That is an extremely important point. What do we want to see on our television screens: low-budget foreign television productions or the high-quality drama and film productions we currently enjoy in this country? My hon. Friend the Member for Cardiff West will know that Wales has become a hub for BBC drama productions and for film, just as Scotland has—and Northern Ireland, with “Game of Thrones”. There is a real concern that we are almost gutting the industry.
There is also a knock-on effect. Music tours and festivals have a huge impact on larger companies but also on cafés, bars, hotels and other hospitality industries, and they attract huge crowds. We seem to be cutting our legs from under us. If limits are imposed, local enterprises will suffer. The Government need to ensure that there are either exemptions or sufficient structures in place to ensure continued employment and career growth for British and European workers in the entertainment and creative industries. The Government’s recent report on the creative industries gave absolutely no information on their plans for the sector’s future. The sector often has to plan out its projects far in advance, so it needs assurances now that its projects and workforces will not be hindered by our leaving the European Union.
There should be no doubt: there is a lot of money in the creative industries. Netflix and Amazon are competing for the same space; it is a great time for the industry. We must realise how important the creative industries are. Performing and visual arts, and film, TV and video are second and third respectively only to the IT, software and computer services sector. In 2015 those two sectors combined employed 517,000 people—20% of the entire creative industry workforce—and their economic outputs amounted to £24.4 billion, or 28% of the entire output. We cannot pretend that Brexit will not affect that. Many of those projects rely on freedom of movement. The Government should bring clarity to that.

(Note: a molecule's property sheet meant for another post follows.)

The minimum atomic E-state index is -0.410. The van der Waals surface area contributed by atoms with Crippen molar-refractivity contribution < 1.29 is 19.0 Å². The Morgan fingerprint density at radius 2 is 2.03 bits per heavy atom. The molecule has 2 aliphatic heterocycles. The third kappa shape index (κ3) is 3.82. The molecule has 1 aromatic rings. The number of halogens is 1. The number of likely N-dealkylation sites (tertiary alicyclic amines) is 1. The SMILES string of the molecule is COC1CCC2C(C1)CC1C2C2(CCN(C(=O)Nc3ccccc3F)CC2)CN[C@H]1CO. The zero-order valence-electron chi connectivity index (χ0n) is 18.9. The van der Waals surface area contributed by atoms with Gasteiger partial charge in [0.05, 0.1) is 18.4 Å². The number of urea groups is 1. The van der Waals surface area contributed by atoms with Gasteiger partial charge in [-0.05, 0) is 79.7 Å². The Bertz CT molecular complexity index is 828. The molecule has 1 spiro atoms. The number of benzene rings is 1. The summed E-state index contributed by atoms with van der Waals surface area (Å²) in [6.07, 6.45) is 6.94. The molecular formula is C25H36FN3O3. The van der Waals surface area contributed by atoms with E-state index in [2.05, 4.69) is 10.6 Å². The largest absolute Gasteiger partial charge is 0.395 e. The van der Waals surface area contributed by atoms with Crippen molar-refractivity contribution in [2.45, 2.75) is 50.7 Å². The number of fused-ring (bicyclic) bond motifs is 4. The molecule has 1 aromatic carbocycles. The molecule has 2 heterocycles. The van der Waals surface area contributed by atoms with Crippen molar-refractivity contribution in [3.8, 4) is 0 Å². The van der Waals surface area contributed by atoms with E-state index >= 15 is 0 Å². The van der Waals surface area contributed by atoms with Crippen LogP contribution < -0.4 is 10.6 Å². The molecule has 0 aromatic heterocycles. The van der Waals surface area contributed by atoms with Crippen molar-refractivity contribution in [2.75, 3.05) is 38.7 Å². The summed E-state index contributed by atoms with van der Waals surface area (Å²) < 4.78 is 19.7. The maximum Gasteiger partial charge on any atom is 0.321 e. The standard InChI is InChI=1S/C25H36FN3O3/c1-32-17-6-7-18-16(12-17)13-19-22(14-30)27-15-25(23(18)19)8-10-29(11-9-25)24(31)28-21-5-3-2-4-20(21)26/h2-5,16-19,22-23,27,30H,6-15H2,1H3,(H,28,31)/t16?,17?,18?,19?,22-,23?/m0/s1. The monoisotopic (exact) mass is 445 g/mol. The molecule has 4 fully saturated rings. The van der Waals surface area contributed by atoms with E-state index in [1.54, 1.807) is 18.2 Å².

I intervened earlier on the hon. Member for Edinburgh West. The Minister and I will probably bump into each other in the hallway tomorrow, as we are neighbours, and perhaps I can discuss the matter with him then. I would like the Government, if they take the creative industries seriously, to make two announcements. As I explained earlier, I would like officials from the Department for Digital, Culture, Media and Sport to be seconded to the Department for Exiting the European Union. I would also like the Culture Secretary to set up a Cabinet working group on Brexit, given the importance of the creative industries to the economy. Outside Parliament, I would like representatives of the creative workforce to be on the Creative Industries Council, which is currently chaired by John McVay of Pact. No creative trade unions are on it. I would like Equity, the Musicians Union and other creative industries unions to be invited on to it. The issue is too important. We are now perhaps 18 months away from Brexit. As in other areas, there is a need for certainty, and I look to the Minister to provide it.